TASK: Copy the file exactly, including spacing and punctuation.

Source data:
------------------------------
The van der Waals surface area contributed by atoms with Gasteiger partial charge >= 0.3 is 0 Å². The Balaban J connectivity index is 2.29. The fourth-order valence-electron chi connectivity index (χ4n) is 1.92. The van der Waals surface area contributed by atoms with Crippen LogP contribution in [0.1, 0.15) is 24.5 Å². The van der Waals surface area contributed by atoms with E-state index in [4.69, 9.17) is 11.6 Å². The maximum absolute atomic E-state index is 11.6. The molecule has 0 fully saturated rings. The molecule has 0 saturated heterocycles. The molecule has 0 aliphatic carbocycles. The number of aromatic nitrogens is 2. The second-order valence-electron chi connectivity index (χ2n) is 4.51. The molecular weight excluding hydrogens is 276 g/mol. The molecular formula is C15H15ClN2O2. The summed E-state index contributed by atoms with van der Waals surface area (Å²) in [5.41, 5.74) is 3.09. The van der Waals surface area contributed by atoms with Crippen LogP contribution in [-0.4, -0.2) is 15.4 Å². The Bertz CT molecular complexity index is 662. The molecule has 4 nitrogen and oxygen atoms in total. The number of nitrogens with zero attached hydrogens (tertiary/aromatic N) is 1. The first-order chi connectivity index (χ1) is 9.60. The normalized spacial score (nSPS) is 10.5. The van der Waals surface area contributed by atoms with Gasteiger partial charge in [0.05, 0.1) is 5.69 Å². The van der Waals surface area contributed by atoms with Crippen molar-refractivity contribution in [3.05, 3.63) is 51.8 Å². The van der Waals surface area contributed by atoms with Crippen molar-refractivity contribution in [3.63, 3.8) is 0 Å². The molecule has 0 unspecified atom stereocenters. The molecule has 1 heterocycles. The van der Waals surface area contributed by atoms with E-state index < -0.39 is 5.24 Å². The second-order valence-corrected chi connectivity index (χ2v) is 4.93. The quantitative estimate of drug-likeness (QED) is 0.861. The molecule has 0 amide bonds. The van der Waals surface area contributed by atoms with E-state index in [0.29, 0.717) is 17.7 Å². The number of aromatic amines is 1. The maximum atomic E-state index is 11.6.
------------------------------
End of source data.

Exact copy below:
The van der Waals surface area contributed by atoms with Gasteiger partial charge >= 0.3 is 0 Å². The Balaban J connectivity index is 2.29. The fourth-order valence-electron chi connectivity index (χ4n) is 1.92. The van der Waals surface area contributed by atoms with Crippen LogP contribution in [0.1, 0.15) is 24.5 Å². The van der Waals surface area contributed by atoms with E-state index in [4.69, 9.17) is 11.6 Å². The maximum absolute atomic E-state index is 11.6. The molecule has 0 fully saturated rings. The molecule has 0 saturated heterocycles. The molecule has 0 aliphatic carbocycles. The number of aromatic nitrogens is 2. The second-order valence-electron chi connectivity index (χ2n) is 4.51. The molecular weight excluding hydrogens is 276 g/mol. The molecular formula is C15H15ClN2O2. The summed E-state index contributed by atoms with van der Waals surface area (Å²) in [5.41, 5.74) is 3.09. The van der Waals surface area contributed by atoms with Crippen LogP contribution in [-0.4, -0.2) is 15.4 Å². The Bertz CT molecular complexity index is 662. The molecule has 4 nitrogen and oxygen atoms in total. The number of nitrogens with zero attached hydrogens (tertiary/aromatic N) is 1. The first-order chi connectivity index (χ1) is 9.60. The normalized spacial score (nSPS) is 10.5. The van der Waals surface area contributed by atoms with Gasteiger partial charge in [0.05, 0.1) is 5.69 Å². The van der Waals surface area contributed by atoms with Crippen molar-refractivity contribution in [3.05, 3.63) is 51.8 Å². The van der Waals surface area contributed by atoms with Crippen molar-refractivity contribution in [3.63, 3.8) is 0 Å². The molecule has 0 unspecified atom stereocenters. The molecule has 1 heterocycles. The van der Waals surface area contributed by atoms with E-state index < -0.39 is 5.24 Å². The second-order valence-corrected chi connectivity index (χ2v) is 4.93. The quantitative estimate of drug-likeness (QED) is 0.861. The molecule has 0 amide bonds. The van der Waals surface area contributed by atoms with E-state index in [0.29, 0.717) is 17.7 Å². The number of aromatic amines is 1. The maximum atomic E-state index is 11.6.